Are faith and technology ideological foes or fellow travellers?
James Kelly, founder of a new initiative called FaithTech, is banking on the latter as he works to blend religion and tech in a way that’s never been done in Waterloo Region.
Kelly wants to bridge the gap between pastors, tech leaders, entrepreneurs and developers, and bring them together for a greater good – to make the community a better place.
“It’s almost like the church is 20 to 30 years behind the technology and understanding how to leverage technology,” said Kelly, 29. “One of my missions is to help the church catch up, and actually become a leader in the community.”
As one of the founders of Radiant City Church in Kitchener, Kelly said he has seen first-hand the ways his Christian faith can improve life in the region.
FaithTech aims to do that with a trinity of strategies. The first is FaithTech LABS, where committed volunteer developers, coders and creative thinkers can collaborate on not-for-profit and for-profit tech ventures.
One example is Text to Tithe, which launched beta testing in August. It takes the problem of churches not having enough funds to do outreach work, and applies a technical solution.
While many 20- or 30-somethings don’t carry cash or cheques these days – the traditional format for church donations – almost everyone has a cellphone in their pocket.
So Kelly spoke to some web developers and they developed Text to Tithe, which allows anyone looking to donate to a local church to do so with a quick text message.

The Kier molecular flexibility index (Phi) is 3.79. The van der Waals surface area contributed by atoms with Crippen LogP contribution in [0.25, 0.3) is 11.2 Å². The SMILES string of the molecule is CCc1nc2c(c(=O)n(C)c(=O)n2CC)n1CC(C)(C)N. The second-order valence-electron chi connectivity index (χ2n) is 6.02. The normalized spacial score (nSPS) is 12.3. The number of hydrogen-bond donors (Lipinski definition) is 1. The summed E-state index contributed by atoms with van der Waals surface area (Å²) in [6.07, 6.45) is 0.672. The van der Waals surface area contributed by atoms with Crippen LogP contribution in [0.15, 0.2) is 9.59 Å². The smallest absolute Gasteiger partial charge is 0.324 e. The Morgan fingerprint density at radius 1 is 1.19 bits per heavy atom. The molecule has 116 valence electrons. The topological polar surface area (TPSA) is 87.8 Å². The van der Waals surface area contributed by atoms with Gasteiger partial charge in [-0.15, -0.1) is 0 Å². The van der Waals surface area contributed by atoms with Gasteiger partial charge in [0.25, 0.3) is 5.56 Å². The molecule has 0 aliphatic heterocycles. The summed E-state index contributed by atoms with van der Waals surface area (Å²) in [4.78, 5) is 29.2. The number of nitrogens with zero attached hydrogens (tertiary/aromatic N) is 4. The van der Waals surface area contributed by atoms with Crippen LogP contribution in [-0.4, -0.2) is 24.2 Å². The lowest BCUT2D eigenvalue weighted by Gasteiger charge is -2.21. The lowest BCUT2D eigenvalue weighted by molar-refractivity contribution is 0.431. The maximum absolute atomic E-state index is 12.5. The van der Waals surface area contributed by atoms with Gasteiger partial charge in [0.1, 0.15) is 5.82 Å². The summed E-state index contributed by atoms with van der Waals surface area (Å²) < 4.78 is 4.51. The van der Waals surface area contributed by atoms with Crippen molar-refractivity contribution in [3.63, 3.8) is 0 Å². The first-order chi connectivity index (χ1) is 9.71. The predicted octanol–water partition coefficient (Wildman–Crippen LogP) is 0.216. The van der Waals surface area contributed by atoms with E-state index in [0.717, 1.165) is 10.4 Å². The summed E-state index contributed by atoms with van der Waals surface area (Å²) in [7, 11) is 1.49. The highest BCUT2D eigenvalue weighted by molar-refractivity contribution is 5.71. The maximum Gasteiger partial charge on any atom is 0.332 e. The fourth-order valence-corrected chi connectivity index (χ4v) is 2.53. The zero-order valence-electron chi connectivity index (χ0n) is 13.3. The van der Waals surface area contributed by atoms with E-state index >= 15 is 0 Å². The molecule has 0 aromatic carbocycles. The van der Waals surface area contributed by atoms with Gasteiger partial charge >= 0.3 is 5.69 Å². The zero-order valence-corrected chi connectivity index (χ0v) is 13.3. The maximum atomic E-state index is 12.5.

Each church is given a unique number and donors text their donation amount to that number. It’s tied to the donor’s credit card, and once they set up an account, contributions can be made in seconds.
The program has been so successful Kelly is in talks with several non-profits in the community to expand the service. They plan to charge a small fee but just enough to cover their expenses.
He’s also partnered with web developers and search engine optimization experts to make the web a safer place for those at risk of harming themselves.
They want to ensure that whenever someone does a web search for ways to commit suicide, a website with resources and counselling contacts is the first search result they see.
“That’s using technology to save lives,” Kelly said.
Their second strategy is to host innovation events to inspire change. That includes one or two hackathons a year, starting this Nov. 4-6 at D2L in Kitchener, as well as an innovation talk (similar to Ted Talks) at Vidyard on Nov. 4.
Finally, they’ll develop future Christian leaders with one-on-one training and materials, and Kelly is already looking to expand his network. He’s already looking to expand FaithTech to New York City, Denver, Dallas, Seattle, Vancouver and Toronto, as well as Indonesia and Japan, among others.
Last month, Kelly quit his job at a local recruitment company to focus on FaithTech full time, and he sees three possible revenue streams for the business – one from so-called “kingdom investors” (similar to angel investors) where the “return on your investment is helping people, not money.”
The second is to explore funding from various foundations, and the third is from the growth of for-profit organizations or businesses that emerge from FaithTech.
He admits that while some see the worlds of faith and technology or science as incompatible, he hopes to take FaithTech beyond that debate and use technology to help create lasting change.
“Most of those conversations are fuelled by strong opinions, but nothing gets done, and I’m more interested in getting stuff done,” he said.